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Senate blasts Refugees Commission over state of IDP camps

By Henry Umoru & Joseph Erunke

ABUJA—THE Senate yesterday lampooned the National Refugees Commission, saying its non-existence at camps for the Internally Displaced Persons, IDPs, in the North East was responsible for uncoordinated manner of activities in the camps.

The Senate, however, asked the commission to wake up to its constitutional responsibility and be on top of the situation.

Speaking yesterday in Abuja when the leadership of the National Refugees Commission, led by a federal commissioner, Hajia Sadiya Umar Farouk, visited him in his office, Senate Leader, Senator Mohammed Ali Ndume, who described himself as an IDP, said he had not visited his village in the past three years, adding that he used helicopter from Yola Airforce base to see his people the last time he visited.

Speaking further, Senate Leader Ndume assured the Commission of maximum support of the Senate in carrying out its mandate as far as resettlement of the IDPs was concerned.

He said: “The humanitarian crisis in that our area is unbelievable. International and non-governmental organisations and all sorts of charity organisations known for humanitarian help are already on the ground but the presence of the Federal Government of Nigeria is virtually non-existent.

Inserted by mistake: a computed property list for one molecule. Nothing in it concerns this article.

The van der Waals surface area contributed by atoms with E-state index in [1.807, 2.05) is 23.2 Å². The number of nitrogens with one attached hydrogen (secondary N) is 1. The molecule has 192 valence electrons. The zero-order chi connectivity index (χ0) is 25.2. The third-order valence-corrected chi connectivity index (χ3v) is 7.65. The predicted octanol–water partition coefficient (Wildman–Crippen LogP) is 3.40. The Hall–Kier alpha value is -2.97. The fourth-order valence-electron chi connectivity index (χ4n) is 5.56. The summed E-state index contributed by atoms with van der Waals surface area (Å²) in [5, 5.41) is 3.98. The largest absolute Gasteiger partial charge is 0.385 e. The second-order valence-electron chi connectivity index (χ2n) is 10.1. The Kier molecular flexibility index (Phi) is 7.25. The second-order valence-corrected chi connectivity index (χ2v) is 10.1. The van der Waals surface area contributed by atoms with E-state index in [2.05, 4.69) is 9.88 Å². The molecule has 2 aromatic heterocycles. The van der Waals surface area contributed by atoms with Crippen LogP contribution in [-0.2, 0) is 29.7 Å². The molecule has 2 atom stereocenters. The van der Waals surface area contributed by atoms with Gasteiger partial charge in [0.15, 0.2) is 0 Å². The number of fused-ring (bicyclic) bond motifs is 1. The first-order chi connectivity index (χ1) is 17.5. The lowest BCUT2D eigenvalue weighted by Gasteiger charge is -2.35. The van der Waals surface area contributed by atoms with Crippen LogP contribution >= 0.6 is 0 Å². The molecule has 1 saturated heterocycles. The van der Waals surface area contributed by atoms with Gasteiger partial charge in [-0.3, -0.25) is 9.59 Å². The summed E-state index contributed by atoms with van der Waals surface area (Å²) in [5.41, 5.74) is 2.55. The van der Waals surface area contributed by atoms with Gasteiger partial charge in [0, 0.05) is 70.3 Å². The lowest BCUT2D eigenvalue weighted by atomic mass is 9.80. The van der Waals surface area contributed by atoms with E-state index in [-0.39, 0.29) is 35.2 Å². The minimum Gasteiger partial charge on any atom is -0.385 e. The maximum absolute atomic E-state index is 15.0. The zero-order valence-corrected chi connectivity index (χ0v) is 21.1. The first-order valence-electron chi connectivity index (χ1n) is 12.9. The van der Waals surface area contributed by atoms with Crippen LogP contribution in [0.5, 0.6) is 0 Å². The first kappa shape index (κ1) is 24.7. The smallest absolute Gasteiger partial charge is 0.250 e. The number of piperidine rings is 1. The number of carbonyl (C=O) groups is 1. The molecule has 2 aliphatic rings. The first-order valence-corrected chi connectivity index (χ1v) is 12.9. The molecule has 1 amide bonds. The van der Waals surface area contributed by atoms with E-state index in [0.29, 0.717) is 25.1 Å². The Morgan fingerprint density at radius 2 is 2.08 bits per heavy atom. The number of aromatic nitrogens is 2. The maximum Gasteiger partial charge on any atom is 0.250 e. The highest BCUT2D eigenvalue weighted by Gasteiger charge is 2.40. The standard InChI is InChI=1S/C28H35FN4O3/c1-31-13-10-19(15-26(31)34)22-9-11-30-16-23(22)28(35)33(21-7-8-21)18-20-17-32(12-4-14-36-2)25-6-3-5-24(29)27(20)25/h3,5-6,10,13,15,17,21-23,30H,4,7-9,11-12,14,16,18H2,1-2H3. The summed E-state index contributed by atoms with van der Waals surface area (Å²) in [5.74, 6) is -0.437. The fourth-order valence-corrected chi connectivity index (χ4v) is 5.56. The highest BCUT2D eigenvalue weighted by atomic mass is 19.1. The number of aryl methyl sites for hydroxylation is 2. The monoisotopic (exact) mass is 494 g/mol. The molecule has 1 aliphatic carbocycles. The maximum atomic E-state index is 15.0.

‘’Your commission has the legal and constitutional role of playing a significant role in this crisis.

“I have been wondering why the National Refugees Commission has remained in the background. I think that is what is responsible for the uncoordinated manner with which things are being done there. And basically there is nothing to write home about.

“We will give you all the supports. I am directly affected. I am an Internally Displaced Person because I have not been able to go to my village or town for the past three years.

‘’I visited Gwoza only once and with that, I had to use a helicopter from Yola Air Force headquarters to go and see our people.

“There are people there now trapped and it is not only in Gwoza; the 22 local government areas are facing the same plight. Nobody knows what they are facing because nobody goes there to see it. ‘’People in the accessible places are doing fine.

Those Chibok girls that were released – 21 of them – were released from Sambisa and that is the headquarters.

‘’They moved them from Sambisa and drop them somewhere. They spent 40 days without eating – one month and 10 days without food. And that was because there was no food.

“One of them was telling me that some of them – the men – were wearing only underwear because there was even no clothing to cover them.

“The situation now is getting so much out of hand that you (NRC) need to come in as quickly as possible before these areas are opened. If these areas are opened without you going in first, this country will face serious embarrassment.”



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